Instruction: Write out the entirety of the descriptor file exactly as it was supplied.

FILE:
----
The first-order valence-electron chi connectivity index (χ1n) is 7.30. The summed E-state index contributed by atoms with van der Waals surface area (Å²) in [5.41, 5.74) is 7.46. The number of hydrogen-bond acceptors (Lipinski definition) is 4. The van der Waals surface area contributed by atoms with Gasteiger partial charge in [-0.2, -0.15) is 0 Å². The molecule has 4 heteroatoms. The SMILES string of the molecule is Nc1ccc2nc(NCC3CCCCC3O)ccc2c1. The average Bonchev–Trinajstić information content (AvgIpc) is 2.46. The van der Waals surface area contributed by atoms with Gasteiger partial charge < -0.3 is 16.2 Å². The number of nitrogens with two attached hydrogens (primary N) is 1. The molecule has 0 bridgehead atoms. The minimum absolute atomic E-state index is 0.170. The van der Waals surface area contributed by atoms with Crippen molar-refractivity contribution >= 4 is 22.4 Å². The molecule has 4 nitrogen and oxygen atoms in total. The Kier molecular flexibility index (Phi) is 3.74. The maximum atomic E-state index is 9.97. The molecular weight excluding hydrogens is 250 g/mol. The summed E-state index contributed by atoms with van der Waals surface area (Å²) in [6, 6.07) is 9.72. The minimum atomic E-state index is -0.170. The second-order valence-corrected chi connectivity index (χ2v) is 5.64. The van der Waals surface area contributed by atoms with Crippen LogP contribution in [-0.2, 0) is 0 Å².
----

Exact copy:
The first-order valence-electron chi connectivity index (χ1n) is 7.30. The summed E-state index contributed by atoms with van der Waals surface area (Å²) in [5.41, 5.74) is 7.46. The number of hydrogen-bond acceptors (Lipinski definition) is 4. The van der Waals surface area contributed by atoms with Gasteiger partial charge in [-0.2, -0.15) is 0 Å². The molecule has 4 heteroatoms. The SMILES string of the molecule is Nc1ccc2nc(NCC3CCCCC3O)ccc2c1. The average Bonchev–Trinajstić information content (AvgIpc) is 2.46. The van der Waals surface area contributed by atoms with Gasteiger partial charge < -0.3 is 16.2 Å². The number of nitrogens with two attached hydrogens (primary N) is 1. The molecule has 0 bridgehead atoms. The minimum absolute atomic E-state index is 0.170. The van der Waals surface area contributed by atoms with Crippen molar-refractivity contribution >= 4 is 22.4 Å². The molecule has 4 nitrogen and oxygen atoms in total. The Kier molecular flexibility index (Phi) is 3.74. The maximum atomic E-state index is 9.97. The molecular weight excluding hydrogens is 250 g/mol. The summed E-state index contributed by atoms with van der Waals surface area (Å²) in [6, 6.07) is 9.72. The minimum atomic E-state index is -0.170. The second-order valence-corrected chi connectivity index (χ2v) is 5.64. The van der Waals surface area contributed by atoms with Crippen LogP contribution in [-0.2, 0) is 0 Å².